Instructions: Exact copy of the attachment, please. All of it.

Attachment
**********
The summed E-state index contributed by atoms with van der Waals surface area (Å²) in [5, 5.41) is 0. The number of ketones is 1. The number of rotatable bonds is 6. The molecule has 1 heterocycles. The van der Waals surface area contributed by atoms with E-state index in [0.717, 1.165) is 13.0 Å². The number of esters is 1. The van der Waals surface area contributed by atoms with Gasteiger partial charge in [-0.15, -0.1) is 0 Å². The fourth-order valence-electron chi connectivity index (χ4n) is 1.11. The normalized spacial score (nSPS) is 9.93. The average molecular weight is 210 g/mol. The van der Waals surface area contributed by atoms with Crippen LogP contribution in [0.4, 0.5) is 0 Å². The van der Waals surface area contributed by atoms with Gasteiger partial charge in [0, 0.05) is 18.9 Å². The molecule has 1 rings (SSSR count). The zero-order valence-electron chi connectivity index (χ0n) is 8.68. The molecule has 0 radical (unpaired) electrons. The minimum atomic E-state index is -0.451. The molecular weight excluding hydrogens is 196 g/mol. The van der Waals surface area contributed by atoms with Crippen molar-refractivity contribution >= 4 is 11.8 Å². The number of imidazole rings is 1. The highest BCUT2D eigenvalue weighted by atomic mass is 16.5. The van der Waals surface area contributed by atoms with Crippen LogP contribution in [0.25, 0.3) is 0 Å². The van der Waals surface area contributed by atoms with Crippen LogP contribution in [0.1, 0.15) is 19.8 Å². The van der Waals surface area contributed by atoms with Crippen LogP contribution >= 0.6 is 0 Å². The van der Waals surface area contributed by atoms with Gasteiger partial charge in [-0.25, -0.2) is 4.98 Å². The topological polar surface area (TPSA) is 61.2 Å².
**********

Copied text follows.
The summed E-state index contributed by atoms with van der Waals surface area (Å²) in [5, 5.41) is 0. The number of ketones is 1. The number of rotatable bonds is 6. The molecule has 1 heterocycles. The van der Waals surface area contributed by atoms with E-state index in [0.717, 1.165) is 13.0 Å². The number of esters is 1. The van der Waals surface area contributed by atoms with Gasteiger partial charge in [-0.15, -0.1) is 0 Å². The fourth-order valence-electron chi connectivity index (χ4n) is 1.11. The normalized spacial score (nSPS) is 9.93. The average molecular weight is 210 g/mol. The van der Waals surface area contributed by atoms with Crippen LogP contribution in [0.4, 0.5) is 0 Å². The van der Waals surface area contributed by atoms with Gasteiger partial charge in [0, 0.05) is 18.9 Å². The molecule has 1 rings (SSSR count). The zero-order valence-electron chi connectivity index (χ0n) is 8.68. The molecule has 0 radical (unpaired) electrons. The minimum atomic E-state index is -0.451. The molecular weight excluding hydrogens is 196 g/mol. The van der Waals surface area contributed by atoms with Crippen molar-refractivity contribution >= 4 is 11.8 Å². The number of imidazole rings is 1. The highest BCUT2D eigenvalue weighted by atomic mass is 16.5. The van der Waals surface area contributed by atoms with Crippen LogP contribution in [0.25, 0.3) is 0 Å². The van der Waals surface area contributed by atoms with Crippen LogP contribution in [0.1, 0.15) is 19.8 Å². The van der Waals surface area contributed by atoms with Crippen LogP contribution >= 0.6 is 0 Å². The van der Waals surface area contributed by atoms with Gasteiger partial charge in [-0.25, -0.2) is 4.98 Å². The topological polar surface area (TPSA) is 61.2 Å².